MY RIGHT TO LIBERTY WAS RESTRICTED WITH MY DUPPATTA

By SJ

There is a fine line between office and work. Offices are never easy and nor do they promise to be.  In our male dominating society, it’s hard for women to breathe amongst sexual predators, assaulters and misogynists.  We do stumble upon sexism and encounter it in all possible forms. Unfortunately, our counterparts are always successful to find a way to let us down and to prove their superiority.  They will make sure they don’t lose the power to control women in both places – the one at their house and workplace. They will keep a keen eye on our every move.  It’s frustrating to know that in our so called “enlightened society” in which we demand to profess equal rights, women protection bill, and liberalization – be it on the streets or the parliament – many female bread earners are affected by this in one way or another.

It was one fine day while I was working diligently, busy with sorting stuff for our new campaign to go live.  My mind was fully occupied and I could feel the tension jumping inside whooping to and fro.  I wanted the campaign to be perfect, flawless and to give me 100% conversion rate.  Targeting – check, ads- check, banner – check.  It was an elaborate list and I was making sure everything is scheduled on time until I was called.

It was an unusual call, my right eye kept blinking ridiculously making my vision flaccid.  I could sense bad omen and knew that something was about to hurl towards me.  My manager asked me to be seated and so I did, nervously.  He has always been a supportive leader rather than a boss and I respect him greatly, to the extent that I just couldn’t say no for what he would ask for.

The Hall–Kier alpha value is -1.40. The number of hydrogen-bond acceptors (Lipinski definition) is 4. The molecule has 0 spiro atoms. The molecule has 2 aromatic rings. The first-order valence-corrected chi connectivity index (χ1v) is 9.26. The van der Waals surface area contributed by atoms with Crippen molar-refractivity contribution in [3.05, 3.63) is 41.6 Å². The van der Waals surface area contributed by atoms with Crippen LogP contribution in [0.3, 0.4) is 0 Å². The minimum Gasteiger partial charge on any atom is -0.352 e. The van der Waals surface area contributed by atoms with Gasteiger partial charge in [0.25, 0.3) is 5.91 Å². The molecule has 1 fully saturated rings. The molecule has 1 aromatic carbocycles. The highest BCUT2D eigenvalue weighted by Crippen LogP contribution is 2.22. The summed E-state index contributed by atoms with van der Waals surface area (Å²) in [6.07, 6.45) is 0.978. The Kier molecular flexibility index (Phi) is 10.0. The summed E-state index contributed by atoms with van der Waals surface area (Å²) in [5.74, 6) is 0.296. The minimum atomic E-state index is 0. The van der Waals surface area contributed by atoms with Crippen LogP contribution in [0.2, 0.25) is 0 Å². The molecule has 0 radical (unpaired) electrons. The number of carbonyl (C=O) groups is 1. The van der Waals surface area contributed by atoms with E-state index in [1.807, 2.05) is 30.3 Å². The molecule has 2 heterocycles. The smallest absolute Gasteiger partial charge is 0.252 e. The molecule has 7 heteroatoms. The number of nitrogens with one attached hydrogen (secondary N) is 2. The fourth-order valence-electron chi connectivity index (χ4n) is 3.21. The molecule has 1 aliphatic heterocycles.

I was directed to cover my hair with the duppatta, which usually flows around keeping a grip on my neck.  I am cognizant about my workplace, and work ethics.  In general my dressing is neither explicit nor inviting, upon hearing this I revolted and refused.

 

Workplace harassment exists heavily everywhere, especially in Pakistan.
Workplace harassment exists heavily everywhere, especially in Pakistan.

 

However, I felt I was left with no option.  Everyone seemed believe that covering my head will save me from evil eyes.  Since the ratio of men outnumber women in my office, I felt that I had to surrender my right to freedom. Ever since then, I have been under strict eyes and the feeling is deplorable. My unconscious mind is like a ticking bomb when my duppatta takes a slip.

The problem here isn’t about the duppatta, but rather the intruding thought in my head, leaving no space for my covered skin to breathe.  My right of liberty has been restricted in the name of modesty, protection and prevention.

I’m not targeting every man out there, but yes a large number in our society remains considerably narrow-minded, letting their intellectual level down to ashes.  This dogma is hard to combat since it is insidious and a part of the subconscious. This, I reckon, just comes naturally when they see women working, competing for what think is manhood – in every step of life.  So they let their wicked mind crawl through every possible way to belittle women and to nag their brains out. Workplaces in countries like Pakistan permeates sexism to a fine level which saps women persistently.  Social, cultural and religious aspects have led women not to take over the marketplace.